2. In a 60-year old house(a different house) that has slats instead of OSB or plywood subfloor, I would like to eliminate squeeks. I was planning to locate joists and use long screws. I believe the kits they sell to eliminate squeeks use long nails or screws. I suppose this would not work?? What would work?

    Bookmark   May 14, 2012 at 8:29PM
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Let me address your questions independently. First the 3/8 plywood will hold just fine. It raises the question is there going to be a height difference ? Meaning is the hardwood being layed going to run continusously into the 3/8 or is that in a different part of the house. The fasteners will hold but it raises concern about stability of the floor. Usually hardwood is layed over 3/4.

Second question. In a older home that has slates are you talking about securing the slates to the joists? Are you trying to eliminate the squeeks from the hardwood floor? If the slates are exposed meaning theres no floor layed over it you can just nail or screw(screws hold better) to the joists. Now if the floor is already layed over the slates you can nail or screww the floor to the joists but you will see the nails. And will look like crap. Typically the squeeks are not just in one place and before you know it you have 300 nails through out the floor. If you dont care about that then no problem. Or you can just lay carpet. But to secure hardwood to it with that method of nailing and wanting to keep the hardwood. You are better off replacing.

    Bookmark   May 14, 2012 at 10:00PM
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Thanks Gregg.
First question: The room is a 13 x 19 ft. kitchen, where about half the room is a bump-out added by previous owners about 18 years ago. The bump-out (about 9 x13 ft.) has the joists in front to back, whereas the rest of the house is left-right. To complicate matters, the floor of the bump-out is slightly higher than original house (yes there was a small bump in the middle of the room). So to get all the floors even and even with the dining room, the contractor is using 3/8 inch subfloor on older part of the kitchen and 3/4 subfloor where the bump-out is. The oak florring (tradditional 3/4 inch strips) will go the long way in the room and the entire room is supposed to look the same. Will this floor be stable?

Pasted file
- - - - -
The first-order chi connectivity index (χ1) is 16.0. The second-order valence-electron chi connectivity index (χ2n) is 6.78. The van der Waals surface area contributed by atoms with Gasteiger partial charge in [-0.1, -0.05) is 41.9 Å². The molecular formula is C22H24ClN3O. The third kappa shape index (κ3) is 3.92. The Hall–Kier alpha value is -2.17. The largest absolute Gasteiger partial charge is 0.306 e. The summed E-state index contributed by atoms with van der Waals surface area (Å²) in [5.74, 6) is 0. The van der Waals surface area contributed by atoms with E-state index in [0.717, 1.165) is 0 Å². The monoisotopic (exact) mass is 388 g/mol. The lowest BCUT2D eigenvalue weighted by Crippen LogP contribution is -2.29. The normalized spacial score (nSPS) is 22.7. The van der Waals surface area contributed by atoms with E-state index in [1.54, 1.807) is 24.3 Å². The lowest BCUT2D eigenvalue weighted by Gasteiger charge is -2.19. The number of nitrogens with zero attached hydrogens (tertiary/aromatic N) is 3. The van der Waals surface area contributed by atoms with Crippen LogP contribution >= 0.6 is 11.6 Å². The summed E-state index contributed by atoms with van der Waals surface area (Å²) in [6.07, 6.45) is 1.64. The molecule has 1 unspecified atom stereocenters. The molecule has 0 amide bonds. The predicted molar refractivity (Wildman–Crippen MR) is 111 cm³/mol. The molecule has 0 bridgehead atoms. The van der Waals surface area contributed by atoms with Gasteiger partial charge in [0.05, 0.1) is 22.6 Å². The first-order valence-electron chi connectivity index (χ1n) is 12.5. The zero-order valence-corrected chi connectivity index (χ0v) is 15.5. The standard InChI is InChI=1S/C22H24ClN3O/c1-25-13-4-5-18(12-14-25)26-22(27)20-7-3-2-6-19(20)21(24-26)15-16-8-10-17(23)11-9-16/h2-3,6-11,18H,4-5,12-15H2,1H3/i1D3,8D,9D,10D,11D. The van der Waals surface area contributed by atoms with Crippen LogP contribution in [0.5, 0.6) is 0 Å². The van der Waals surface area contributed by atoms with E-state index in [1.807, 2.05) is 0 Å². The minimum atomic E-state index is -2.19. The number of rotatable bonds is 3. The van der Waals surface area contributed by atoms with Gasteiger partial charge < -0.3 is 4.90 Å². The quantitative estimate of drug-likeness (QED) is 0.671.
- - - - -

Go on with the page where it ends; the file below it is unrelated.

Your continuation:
Second Question: The floor in the older house is already layed over the slats and I thought I would just select some especially bad squeeks and not do the entire floor, so it won't look too bad. I would counter-sink nails or screws and use wood filler, topped with polyurethane. I realize I will see the filled in spots, but would use some judgement as to not do too much of the floor.
Do I follow the rule you mentioned earlier to avoid nailing or screwing into joists, or to not use screws that are too long into the joists?

    Bookmark   May 15, 2012 at 11:11AM
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Your first question. The floor will be ok. No worries about the height difference. Your flooring guy is doing it correctly.

Second. With the old house this is what you can do. Do you have access to a finish nailer?? That would be ideal since you can quickly nail the floor while leaving minimal evidence. If not find some 2.25-2.50 inch finish nails. And the pre drill then hammer in desired spots. The reason behind using finish nails is that finish nails have a small head and wont be as noticable in the floor. You can use screws but you would need a drill bit with a counter sink to make sure you can bury the head of the screw but hence you will have a noticable spot to fill with putty.

Good luck!

    Bookmark   May 15, 2012 at 6:51PM